The Changing Transmission Mechanism of U.S. Monetary Policy

44 Pages Posted: 17 Aug 2016

See all articles by Norhana Endut

Norhana Endut

Central Bank of Malaysia

James Morley

University of Sydney

Pao-Lin Tien

Bureau of Economic Analysis; Board of Governors of the Federal Reserve System; Wesleyan University - Department of Economics

Multiple version iconThere are 2 versions of this paper

Date Written: August 1, 2016

Abstract

We examine the relative importance of the interest rate, exchange rate, and bank-lending channels for the transmission mechanism of monetary policy in the United States over the past fifty years. Our analysis is based on a structural vector autoregressive model that includes bank loans and uses sign restrictions to identify monetary policy shocks. Given these identified policy shocks, we quantify the relative importance of different transmission channels via counterfactual analysis. Our results suggest a nontrivial role for the bank-lending channel at the aggregate level, but its importance has been greatly diminished since the early 1980s. Despite the timing, we find no support for a link between this change in the transmission mechanism and the concurrent reduction in output volatility associated with the Great Moderation. There is, however, some evidence of a link to the reduction in inflation volatility occurring at the same time.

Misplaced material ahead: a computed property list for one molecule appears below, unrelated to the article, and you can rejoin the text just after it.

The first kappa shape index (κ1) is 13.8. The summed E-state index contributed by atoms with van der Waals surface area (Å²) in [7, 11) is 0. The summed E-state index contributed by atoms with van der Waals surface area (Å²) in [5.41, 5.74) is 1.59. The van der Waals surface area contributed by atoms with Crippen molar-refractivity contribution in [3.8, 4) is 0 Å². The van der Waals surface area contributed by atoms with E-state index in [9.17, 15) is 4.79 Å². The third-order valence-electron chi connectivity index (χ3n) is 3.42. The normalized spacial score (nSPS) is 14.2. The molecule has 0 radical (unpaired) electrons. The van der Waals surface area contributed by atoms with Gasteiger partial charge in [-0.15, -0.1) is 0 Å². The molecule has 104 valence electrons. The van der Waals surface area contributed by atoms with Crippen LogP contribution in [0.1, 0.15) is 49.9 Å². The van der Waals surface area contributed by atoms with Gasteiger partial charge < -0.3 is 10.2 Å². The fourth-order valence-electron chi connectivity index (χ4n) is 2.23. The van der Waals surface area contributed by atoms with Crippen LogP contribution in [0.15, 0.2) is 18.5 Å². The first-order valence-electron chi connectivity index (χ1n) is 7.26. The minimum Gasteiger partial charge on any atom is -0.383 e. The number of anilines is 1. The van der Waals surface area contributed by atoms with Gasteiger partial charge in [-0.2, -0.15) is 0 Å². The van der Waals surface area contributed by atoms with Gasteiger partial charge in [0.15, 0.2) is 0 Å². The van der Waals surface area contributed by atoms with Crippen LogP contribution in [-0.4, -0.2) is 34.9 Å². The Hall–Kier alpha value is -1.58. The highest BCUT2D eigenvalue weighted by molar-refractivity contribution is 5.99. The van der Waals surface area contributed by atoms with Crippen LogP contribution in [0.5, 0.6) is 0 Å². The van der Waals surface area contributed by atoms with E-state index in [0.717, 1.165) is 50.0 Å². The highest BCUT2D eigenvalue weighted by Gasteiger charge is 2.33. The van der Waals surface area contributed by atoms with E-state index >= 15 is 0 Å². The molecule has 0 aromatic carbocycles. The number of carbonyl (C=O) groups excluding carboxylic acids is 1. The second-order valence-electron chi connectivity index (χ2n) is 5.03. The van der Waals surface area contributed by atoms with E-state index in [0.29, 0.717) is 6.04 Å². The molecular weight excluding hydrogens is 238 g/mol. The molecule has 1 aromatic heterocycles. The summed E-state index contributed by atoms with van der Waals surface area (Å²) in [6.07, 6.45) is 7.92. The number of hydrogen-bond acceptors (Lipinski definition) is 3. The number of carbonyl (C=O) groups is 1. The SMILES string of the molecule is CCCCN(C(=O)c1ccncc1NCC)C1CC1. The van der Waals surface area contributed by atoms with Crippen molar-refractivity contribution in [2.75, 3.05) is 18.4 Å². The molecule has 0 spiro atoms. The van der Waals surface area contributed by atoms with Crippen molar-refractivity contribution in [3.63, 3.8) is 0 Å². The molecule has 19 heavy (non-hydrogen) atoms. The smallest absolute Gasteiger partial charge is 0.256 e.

Keywords: Bank-Lending Channel, Sign Restrictions, Monetary Policy Shock, Great Moderation

JEL Classification: C32, E52

Suggested Citation

Endut, Norhana and Morley, James and Tien, Pao-Lin, The Changing Transmission Mechanism of U.S. Monetary Policy (August 1, 2016). Available at SSRN: https://ssrn.com/abstract=2823666 or http://dx.doi.org/10.2139/ssrn.2823666

Norhana Endut

Central Bank of Malaysia ( email )

Jalan Dato' Onn
P.O. Box 10922
Kuala Lumpur, 50929
Malaysia

James Morley

University of Sydney ( email )

Rm 370 Merewether (H04)
Sydney, NSW 2006 2008
Australia

HOME PAGE: http://https://sites.google.com/site/jamescmorley/

Pao-Lin Tien (Contact Author)

Bureau of Economic Analysis ( email )

1441 L Street NW
Washington, DC 20910
United States

Board of Governors of the Federal Reserve System ( email )

20th Street and Constitution Avenue NW
Washington, DC 20551
United States

Wesleyan University - Department of Economics ( email )

238 Church Street
Middletown, CT 06459-0007
United States

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